Monday, July 07, 2008

Teen Rebellion at 38

OK.  So it's going to be another one of 'those' posts: Jeneva and her iPod coming off the Metro.  Am listening to Green Day's American Idiot, specifically to "Jesus of Suburbia" to which I have taken a liking in recent years.  It's an ideal teen rebellion song: one of those songs full of not-quite-ripe testosterone and bubbling over with stadium-rock guitar and drum antics.  Who can resist a song, in the waning days of the Bush Administration, a diatribe directly addressed to him?  "A hurricane of f*cking lies," indeed.  And which transitions from one part of the song to another on an increasingly frenzied chorus of "I don't care, no".  

I tell you, like so much else, rebellion is wasted on the young.  I had my teen rebellion at about 38 and it was one of the most satisfying episodes of my life, despite being filled with emotional contusions.  I knew what I was rebelling against at that point; I had reasons to rebel.  They were good ones.  You can't really rebel against something as amorphous as the Bush Administration--it's got to be much more personal than that.  Yes, I behaved badly and lived to tell the tale.  And if the end of rebellion is developing the means to reshape your life or to build in oneself a certain reckless courage--to understand, viscerally, that you can fight to survive if you have to, that you can be extremely tough--then did I rebel.  Did it matter.  Does it still reverberate now.  In more positive ways, of course!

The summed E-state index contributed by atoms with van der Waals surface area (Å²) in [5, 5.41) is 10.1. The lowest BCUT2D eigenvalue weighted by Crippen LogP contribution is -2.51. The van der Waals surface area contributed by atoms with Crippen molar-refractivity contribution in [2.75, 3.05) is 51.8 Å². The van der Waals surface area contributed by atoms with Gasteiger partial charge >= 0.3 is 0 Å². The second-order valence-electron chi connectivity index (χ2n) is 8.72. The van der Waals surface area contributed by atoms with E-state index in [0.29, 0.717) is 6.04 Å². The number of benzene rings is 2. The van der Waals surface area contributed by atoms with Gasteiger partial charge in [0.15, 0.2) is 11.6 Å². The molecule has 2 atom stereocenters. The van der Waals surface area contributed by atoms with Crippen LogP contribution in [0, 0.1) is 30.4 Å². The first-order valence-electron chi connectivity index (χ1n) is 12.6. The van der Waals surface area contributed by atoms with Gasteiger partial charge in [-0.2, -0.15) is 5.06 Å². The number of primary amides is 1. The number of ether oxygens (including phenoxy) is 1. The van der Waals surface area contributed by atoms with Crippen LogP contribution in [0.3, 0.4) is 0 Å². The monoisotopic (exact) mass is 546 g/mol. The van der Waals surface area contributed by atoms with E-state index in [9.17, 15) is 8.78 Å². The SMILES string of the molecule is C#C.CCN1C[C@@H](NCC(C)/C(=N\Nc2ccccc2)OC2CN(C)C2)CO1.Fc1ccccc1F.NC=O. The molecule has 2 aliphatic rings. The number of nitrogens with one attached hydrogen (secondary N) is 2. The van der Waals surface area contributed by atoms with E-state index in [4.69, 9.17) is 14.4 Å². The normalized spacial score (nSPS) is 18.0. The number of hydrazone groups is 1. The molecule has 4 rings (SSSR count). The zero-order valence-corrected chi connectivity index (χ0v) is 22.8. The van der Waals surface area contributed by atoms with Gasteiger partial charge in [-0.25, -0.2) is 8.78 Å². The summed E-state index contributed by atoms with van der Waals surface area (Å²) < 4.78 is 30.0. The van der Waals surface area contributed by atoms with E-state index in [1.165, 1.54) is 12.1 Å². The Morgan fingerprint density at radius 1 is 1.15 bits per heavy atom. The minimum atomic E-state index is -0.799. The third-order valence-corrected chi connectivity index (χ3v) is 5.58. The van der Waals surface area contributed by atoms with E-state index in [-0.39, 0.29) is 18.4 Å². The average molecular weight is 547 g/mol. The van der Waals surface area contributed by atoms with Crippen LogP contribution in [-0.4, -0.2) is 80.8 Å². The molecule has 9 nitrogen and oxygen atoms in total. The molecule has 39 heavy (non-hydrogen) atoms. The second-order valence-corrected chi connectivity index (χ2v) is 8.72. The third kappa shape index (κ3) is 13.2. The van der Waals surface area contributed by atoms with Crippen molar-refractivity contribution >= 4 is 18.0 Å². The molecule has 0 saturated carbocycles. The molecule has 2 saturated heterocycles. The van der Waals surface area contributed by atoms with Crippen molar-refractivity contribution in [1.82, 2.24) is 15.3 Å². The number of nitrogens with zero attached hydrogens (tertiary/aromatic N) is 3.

I think I will try to write over the next two weeks or so about how willing any of us are to read differently.  This upon reflecting on William Logan's disgraceful review of Frank O'Hara on the front page of the NYTBR last Sunday, and, also, although certainly not at all disgraceful, Amanda Fortini's positive, yet puzzled review on Slate of Manguso's The Two Kinds of Decay (brought to my attention by my husband this AM).  Fortini is puzzled by a poet's "curiously prosaic" approach to the book.  I.e., she is unwilling to read the gaps between the sentences and the disjunctures they create as a sort of poetry and philosophy at once.  Her approach to reading insists that the sentences be contiguous, continuous, and build toward an ultimate point.  I can't do it here tonight, and want to focus later on other issues with reading and writing about motherhood, but read the review and you'll see what I mean.  Fortini applies a standard prose reading method to the book.  She loves it, and gives it a great review (and an insightful one from the context of writing about illness), but can't accommodate listening to and reading the sentences themselves for what they are.

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